Medical Marijuana Facilities Act Panel Held at SVSU

Marijuana plants are for sale at Harborside marijuana dispensary on Monday, January 1, 2018, in Oakland, Calif. Starting today recreational marijuana can be sold legally in California. (AP Photo/Mathew Sumner)

Saginaw Valley State University hosted a panel discussion Wednesday, Jan. 10 regarding the Medical Marijuana Facilities Act.

Representatives from the state Licensing and Regulatory Affairs (LARA), the Drug Enforcement Agency (DEA), the Michigan Municipal League, the city of Kalamazoo and Consumers Energy provided information and answered questions and concerns regarding the recent licensing requirements for those looking to start a medical marijuana business and how communities can handle those issues.

The new statute creates five categories of licenses: grower, processor, secure transport, provisioning center and safety compliance facility. Three classes of grower are also available: Class A for growing up to 500 plants; Class B, 1,000; and Class C, 1,500. However, the application process is a bit confusing as communities around the state decide whether they want to pass medical marijuana facilities ordinances, stay out of it or adopt a wait and see approach.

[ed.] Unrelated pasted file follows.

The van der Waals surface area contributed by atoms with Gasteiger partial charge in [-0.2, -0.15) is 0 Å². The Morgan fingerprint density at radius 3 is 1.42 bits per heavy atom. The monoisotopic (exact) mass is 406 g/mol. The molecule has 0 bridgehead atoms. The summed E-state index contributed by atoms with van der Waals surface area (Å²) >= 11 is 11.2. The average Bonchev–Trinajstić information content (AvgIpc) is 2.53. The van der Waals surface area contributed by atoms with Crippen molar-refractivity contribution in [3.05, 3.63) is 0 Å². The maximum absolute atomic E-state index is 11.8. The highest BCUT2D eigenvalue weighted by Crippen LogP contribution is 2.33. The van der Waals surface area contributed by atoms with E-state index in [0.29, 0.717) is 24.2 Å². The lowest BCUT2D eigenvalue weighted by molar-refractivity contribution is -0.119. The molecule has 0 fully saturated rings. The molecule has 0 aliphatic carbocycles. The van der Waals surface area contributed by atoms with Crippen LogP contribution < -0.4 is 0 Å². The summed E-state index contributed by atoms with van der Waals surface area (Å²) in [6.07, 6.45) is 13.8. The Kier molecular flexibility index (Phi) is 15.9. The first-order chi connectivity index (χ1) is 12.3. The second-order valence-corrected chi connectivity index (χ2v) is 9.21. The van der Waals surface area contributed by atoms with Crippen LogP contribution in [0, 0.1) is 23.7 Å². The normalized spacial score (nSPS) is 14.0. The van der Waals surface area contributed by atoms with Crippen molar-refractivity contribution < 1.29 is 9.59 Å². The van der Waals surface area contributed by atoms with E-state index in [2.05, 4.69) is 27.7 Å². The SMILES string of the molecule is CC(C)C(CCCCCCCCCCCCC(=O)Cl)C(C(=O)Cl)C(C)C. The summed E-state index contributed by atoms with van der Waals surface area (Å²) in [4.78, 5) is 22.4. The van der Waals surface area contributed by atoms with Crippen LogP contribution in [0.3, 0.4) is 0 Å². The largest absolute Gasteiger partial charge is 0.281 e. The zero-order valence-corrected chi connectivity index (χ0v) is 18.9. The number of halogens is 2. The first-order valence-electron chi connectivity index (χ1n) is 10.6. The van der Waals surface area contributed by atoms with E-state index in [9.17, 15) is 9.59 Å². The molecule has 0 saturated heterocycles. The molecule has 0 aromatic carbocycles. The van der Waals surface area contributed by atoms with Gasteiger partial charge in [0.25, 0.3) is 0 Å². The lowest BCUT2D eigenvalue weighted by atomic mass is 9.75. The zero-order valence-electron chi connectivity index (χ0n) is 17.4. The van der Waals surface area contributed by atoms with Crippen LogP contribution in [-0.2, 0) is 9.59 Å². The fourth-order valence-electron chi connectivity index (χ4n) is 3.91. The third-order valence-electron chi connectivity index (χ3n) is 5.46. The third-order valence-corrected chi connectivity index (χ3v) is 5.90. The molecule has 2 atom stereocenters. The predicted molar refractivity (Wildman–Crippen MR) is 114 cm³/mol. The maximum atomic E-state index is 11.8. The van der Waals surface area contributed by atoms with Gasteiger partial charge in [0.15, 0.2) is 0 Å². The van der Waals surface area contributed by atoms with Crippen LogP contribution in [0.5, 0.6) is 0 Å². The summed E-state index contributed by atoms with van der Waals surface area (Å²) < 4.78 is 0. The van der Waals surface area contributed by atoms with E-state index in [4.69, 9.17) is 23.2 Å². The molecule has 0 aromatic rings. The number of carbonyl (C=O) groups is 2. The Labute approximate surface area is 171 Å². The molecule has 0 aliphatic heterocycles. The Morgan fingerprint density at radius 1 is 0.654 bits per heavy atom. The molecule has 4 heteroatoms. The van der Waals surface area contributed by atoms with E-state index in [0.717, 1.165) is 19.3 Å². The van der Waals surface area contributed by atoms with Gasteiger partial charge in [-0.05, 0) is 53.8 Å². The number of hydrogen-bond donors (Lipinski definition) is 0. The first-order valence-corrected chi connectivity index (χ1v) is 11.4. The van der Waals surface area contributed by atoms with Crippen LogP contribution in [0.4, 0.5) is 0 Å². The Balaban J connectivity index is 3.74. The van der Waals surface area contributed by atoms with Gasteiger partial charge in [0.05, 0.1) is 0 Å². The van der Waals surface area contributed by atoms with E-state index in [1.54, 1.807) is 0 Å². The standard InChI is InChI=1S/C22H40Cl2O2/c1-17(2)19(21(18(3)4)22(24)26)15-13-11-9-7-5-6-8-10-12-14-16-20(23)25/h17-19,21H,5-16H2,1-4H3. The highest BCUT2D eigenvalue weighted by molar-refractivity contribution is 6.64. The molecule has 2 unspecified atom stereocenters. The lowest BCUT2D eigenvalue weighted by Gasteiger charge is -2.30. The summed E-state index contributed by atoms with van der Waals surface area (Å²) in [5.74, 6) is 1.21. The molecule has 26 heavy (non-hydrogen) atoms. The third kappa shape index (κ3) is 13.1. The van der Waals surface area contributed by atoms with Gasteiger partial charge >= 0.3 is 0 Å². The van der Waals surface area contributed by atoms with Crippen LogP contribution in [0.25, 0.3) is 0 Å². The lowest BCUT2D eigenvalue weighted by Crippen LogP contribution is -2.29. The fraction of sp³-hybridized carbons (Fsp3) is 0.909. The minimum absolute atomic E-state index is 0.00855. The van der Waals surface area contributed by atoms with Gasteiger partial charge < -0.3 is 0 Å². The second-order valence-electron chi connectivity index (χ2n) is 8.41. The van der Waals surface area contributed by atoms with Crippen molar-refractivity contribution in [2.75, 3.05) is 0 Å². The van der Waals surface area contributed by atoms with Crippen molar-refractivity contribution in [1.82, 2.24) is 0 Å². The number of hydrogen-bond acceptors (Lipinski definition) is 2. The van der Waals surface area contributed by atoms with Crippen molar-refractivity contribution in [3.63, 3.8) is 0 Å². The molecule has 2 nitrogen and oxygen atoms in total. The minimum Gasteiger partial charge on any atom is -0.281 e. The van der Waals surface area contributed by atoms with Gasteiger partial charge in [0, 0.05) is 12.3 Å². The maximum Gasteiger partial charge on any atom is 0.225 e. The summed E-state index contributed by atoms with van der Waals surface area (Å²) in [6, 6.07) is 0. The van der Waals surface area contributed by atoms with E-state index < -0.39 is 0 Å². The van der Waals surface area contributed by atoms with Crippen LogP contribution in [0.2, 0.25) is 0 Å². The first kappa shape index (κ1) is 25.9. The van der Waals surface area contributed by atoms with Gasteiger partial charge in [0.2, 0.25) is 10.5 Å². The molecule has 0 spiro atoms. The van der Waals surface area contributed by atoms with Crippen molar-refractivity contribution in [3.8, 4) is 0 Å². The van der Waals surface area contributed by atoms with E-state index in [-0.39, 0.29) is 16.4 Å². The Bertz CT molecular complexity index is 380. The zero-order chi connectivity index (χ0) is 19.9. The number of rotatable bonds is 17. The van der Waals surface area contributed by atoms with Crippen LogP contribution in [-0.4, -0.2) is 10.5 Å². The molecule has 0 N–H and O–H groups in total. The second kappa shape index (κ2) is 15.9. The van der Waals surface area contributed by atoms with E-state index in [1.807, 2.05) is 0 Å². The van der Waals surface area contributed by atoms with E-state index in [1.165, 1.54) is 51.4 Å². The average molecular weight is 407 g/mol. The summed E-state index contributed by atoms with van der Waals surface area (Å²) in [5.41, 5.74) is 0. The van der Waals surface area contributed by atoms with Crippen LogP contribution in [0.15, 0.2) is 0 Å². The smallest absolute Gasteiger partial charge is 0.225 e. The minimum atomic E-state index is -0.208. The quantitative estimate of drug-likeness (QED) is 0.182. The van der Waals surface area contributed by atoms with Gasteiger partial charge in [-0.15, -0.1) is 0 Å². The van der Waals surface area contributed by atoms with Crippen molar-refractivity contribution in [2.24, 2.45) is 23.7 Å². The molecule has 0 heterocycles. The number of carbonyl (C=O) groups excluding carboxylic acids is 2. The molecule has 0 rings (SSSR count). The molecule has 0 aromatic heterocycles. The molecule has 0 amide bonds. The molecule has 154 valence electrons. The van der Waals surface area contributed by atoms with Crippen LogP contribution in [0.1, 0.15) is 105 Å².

LARA Bureau of Medical Marihuana Regulation legal section manager Colleen Curtis says emergency rules are currently in place to keep in compliance with the act until permanent rules can be adopted. She says Anyone interested in making comments or suggestions on the rules structure can contact LARA by visiting for more information.

Kalamazoo City Attorney Clyde Robinson cautioned community leaders to take a long look at the issue as there are many factors to consider.

“Consult with your attorney, consult with your municipal planner, consult with your local police and fire officials as to what you have to think about when you’re approaching some of these issues.”

Robinson says the Michigan Municipal League is an excellent resource to help communities navigate their way to a decision on medical marijuana facilities.

DEA Assistant Special Agent in Charge of the Detroit Division Office Bruce McColley also warned community leaders how marijuana use and associated problems have risen in states like Colorado where recreational use is legal. He says large criminal organizations are taking advantage of legalization efforts. He says while the opioid epidemic has been a priority in recent years, the DEA does pursue investigations into criminal marijuana activity which violates federal law.

Businesses interested in setting up shop in a specific municipality should first determine what, if any, ordinances are in place by checking with the local government and what their conditions are to operate within their boundaries before moving forward to apply for licenses.



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